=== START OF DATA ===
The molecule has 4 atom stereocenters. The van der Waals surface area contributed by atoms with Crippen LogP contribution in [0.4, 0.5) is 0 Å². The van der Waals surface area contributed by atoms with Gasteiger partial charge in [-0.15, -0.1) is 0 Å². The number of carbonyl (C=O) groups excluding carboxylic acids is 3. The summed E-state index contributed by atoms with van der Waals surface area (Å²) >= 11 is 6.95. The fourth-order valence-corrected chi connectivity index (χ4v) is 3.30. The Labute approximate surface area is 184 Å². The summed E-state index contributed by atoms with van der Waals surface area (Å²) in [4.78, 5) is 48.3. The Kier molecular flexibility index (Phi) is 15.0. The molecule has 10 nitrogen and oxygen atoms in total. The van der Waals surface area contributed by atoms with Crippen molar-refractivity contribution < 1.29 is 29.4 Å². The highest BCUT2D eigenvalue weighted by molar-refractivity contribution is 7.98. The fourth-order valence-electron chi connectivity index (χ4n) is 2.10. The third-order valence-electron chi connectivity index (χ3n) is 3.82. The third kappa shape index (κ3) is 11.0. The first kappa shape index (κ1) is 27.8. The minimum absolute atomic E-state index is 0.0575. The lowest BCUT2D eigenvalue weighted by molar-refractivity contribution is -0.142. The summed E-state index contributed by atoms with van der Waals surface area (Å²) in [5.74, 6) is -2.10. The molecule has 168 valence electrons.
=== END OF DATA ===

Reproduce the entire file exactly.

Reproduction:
The molecule has 4 atom stereocenters. The van der Waals surface area contributed by atoms with Crippen LogP contribution in [0.4, 0.5) is 0 Å². The van der Waals surface area contributed by atoms with Gasteiger partial charge in [-0.15, -0.1) is 0 Å². The number of carbonyl (C=O) groups excluding carboxylic acids is 3. The summed E-state index contributed by atoms with van der Waals surface area (Å²) >= 11 is 6.95. The fourth-order valence-corrected chi connectivity index (χ4v) is 3.30. The Labute approximate surface area is 184 Å². The summed E-state index contributed by atoms with van der Waals surface area (Å²) in [4.78, 5) is 48.3. The Kier molecular flexibility index (Phi) is 15.0. The molecule has 10 nitrogen and oxygen atoms in total. The van der Waals surface area contributed by atoms with Crippen molar-refractivity contribution < 1.29 is 29.4 Å². The highest BCUT2D eigenvalue weighted by molar-refractivity contribution is 7.98. The fourth-order valence-electron chi connectivity index (χ4n) is 2.10. The third-order valence-electron chi connectivity index (χ3n) is 3.82. The third kappa shape index (κ3) is 11.0. The first kappa shape index (κ1) is 27.8. The minimum absolute atomic E-state index is 0.0575. The lowest BCUT2D eigenvalue weighted by molar-refractivity contribution is -0.142. The summed E-state index contributed by atoms with van der Waals surface area (Å²) in [5.74, 6) is -2.10. The molecule has 168 valence electrons.